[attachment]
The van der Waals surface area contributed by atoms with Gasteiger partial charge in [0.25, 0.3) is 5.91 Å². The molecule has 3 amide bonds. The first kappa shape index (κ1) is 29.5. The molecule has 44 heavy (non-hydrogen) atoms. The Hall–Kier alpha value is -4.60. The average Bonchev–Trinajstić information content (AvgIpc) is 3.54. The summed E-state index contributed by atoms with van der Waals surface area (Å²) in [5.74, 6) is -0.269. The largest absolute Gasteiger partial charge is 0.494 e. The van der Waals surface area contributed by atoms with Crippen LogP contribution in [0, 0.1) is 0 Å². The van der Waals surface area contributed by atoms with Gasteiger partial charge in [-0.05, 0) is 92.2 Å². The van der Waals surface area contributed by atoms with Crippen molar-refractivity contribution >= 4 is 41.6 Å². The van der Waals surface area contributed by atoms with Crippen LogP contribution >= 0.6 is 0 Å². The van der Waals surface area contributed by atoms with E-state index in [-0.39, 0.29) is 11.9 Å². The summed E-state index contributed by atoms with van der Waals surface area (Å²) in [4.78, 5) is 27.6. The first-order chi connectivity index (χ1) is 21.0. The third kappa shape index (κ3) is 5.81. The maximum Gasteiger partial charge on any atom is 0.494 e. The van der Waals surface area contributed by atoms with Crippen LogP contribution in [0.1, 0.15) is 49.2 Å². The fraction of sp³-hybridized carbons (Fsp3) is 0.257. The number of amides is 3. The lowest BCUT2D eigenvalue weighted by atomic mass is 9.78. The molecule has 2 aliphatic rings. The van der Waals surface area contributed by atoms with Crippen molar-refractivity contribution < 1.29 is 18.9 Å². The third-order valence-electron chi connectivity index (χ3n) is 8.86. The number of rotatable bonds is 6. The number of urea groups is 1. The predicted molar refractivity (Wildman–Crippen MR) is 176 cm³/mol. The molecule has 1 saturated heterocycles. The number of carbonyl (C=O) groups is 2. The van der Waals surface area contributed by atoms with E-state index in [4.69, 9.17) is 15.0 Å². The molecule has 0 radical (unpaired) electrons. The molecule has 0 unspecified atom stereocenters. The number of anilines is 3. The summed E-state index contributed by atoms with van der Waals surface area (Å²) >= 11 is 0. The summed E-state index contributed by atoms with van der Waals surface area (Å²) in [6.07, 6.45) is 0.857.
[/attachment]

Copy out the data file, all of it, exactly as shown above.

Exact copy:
The van der Waals surface area contributed by atoms with Gasteiger partial charge in [0.25, 0.3) is 5.91 Å². The molecule has 3 amide bonds. The first kappa shape index (κ1) is 29.5. The molecule has 44 heavy (non-hydrogen) atoms. The Hall–Kier alpha value is -4.60. The average Bonchev–Trinajstić information content (AvgIpc) is 3.54. The summed E-state index contributed by atoms with van der Waals surface area (Å²) in [5.74, 6) is -0.269. The largest absolute Gasteiger partial charge is 0.494 e. The van der Waals surface area contributed by atoms with Crippen LogP contribution in [0, 0.1) is 0 Å². The van der Waals surface area contributed by atoms with Gasteiger partial charge in [-0.05, 0) is 92.2 Å². The van der Waals surface area contributed by atoms with Crippen molar-refractivity contribution >= 4 is 41.6 Å². The van der Waals surface area contributed by atoms with Crippen LogP contribution >= 0.6 is 0 Å². The van der Waals surface area contributed by atoms with E-state index in [-0.39, 0.29) is 11.9 Å². The summed E-state index contributed by atoms with van der Waals surface area (Å²) in [4.78, 5) is 27.6. The first-order chi connectivity index (χ1) is 21.0. The third kappa shape index (κ3) is 5.81. The maximum Gasteiger partial charge on any atom is 0.494 e. The van der Waals surface area contributed by atoms with Crippen LogP contribution in [0.1, 0.15) is 49.2 Å². The fraction of sp³-hybridized carbons (Fsp3) is 0.257. The number of amides is 3. The lowest BCUT2D eigenvalue weighted by atomic mass is 9.78. The molecule has 2 aliphatic rings. The van der Waals surface area contributed by atoms with Crippen molar-refractivity contribution < 1.29 is 18.9 Å². The third-order valence-electron chi connectivity index (χ3n) is 8.86. The number of rotatable bonds is 6. The number of urea groups is 1. The predicted molar refractivity (Wildman–Crippen MR) is 176 cm³/mol. The molecule has 1 saturated heterocycles. The number of carbonyl (C=O) groups is 2. The van der Waals surface area contributed by atoms with E-state index in [4.69, 9.17) is 15.0 Å². The molecule has 0 radical (unpaired) electrons. The molecule has 0 unspecified atom stereocenters. The number of anilines is 3. The summed E-state index contributed by atoms with van der Waals surface area (Å²) >= 11 is 0. The summed E-state index contributed by atoms with van der Waals surface area (Å²) in [6.07, 6.45) is 0.857.